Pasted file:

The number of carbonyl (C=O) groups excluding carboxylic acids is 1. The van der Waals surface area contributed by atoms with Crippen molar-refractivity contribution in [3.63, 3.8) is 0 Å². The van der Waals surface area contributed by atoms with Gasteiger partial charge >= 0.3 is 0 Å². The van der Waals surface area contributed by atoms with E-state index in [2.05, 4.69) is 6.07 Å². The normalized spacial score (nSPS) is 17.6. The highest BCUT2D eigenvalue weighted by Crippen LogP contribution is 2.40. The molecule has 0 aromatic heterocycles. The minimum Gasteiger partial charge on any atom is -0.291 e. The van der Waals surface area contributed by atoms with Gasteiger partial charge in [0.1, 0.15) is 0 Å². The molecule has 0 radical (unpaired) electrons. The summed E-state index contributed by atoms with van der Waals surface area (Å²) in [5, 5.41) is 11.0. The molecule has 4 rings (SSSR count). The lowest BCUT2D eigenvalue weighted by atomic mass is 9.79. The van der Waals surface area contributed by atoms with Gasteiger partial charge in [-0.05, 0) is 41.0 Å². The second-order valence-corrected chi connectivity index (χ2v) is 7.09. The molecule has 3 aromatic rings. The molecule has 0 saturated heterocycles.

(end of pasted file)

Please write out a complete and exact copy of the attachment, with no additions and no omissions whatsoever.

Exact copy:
The number of carbonyl (C=O) groups excluding carboxylic acids is 1. The van der Waals surface area contributed by atoms with Crippen molar-refractivity contribution in [3.63, 3.8) is 0 Å². The van der Waals surface area contributed by atoms with Gasteiger partial charge >= 0.3 is 0 Å². The van der Waals surface area contributed by atoms with E-state index in [2.05, 4.69) is 6.07 Å². The normalized spacial score (nSPS) is 17.6. The highest BCUT2D eigenvalue weighted by Crippen LogP contribution is 2.40. The molecule has 0 aromatic heterocycles. The minimum Gasteiger partial charge on any atom is -0.291 e. The van der Waals surface area contributed by atoms with Gasteiger partial charge in [0.1, 0.15) is 0 Å². The molecule has 0 radical (unpaired) electrons. The summed E-state index contributed by atoms with van der Waals surface area (Å²) in [5, 5.41) is 11.0. The molecule has 4 rings (SSSR count). The lowest BCUT2D eigenvalue weighted by atomic mass is 9.79. The van der Waals surface area contributed by atoms with Gasteiger partial charge in [-0.05, 0) is 41.0 Å². The second-order valence-corrected chi connectivity index (χ2v) is 7.09. The molecule has 3 aromatic rings. The molecule has 0 saturated heterocycles.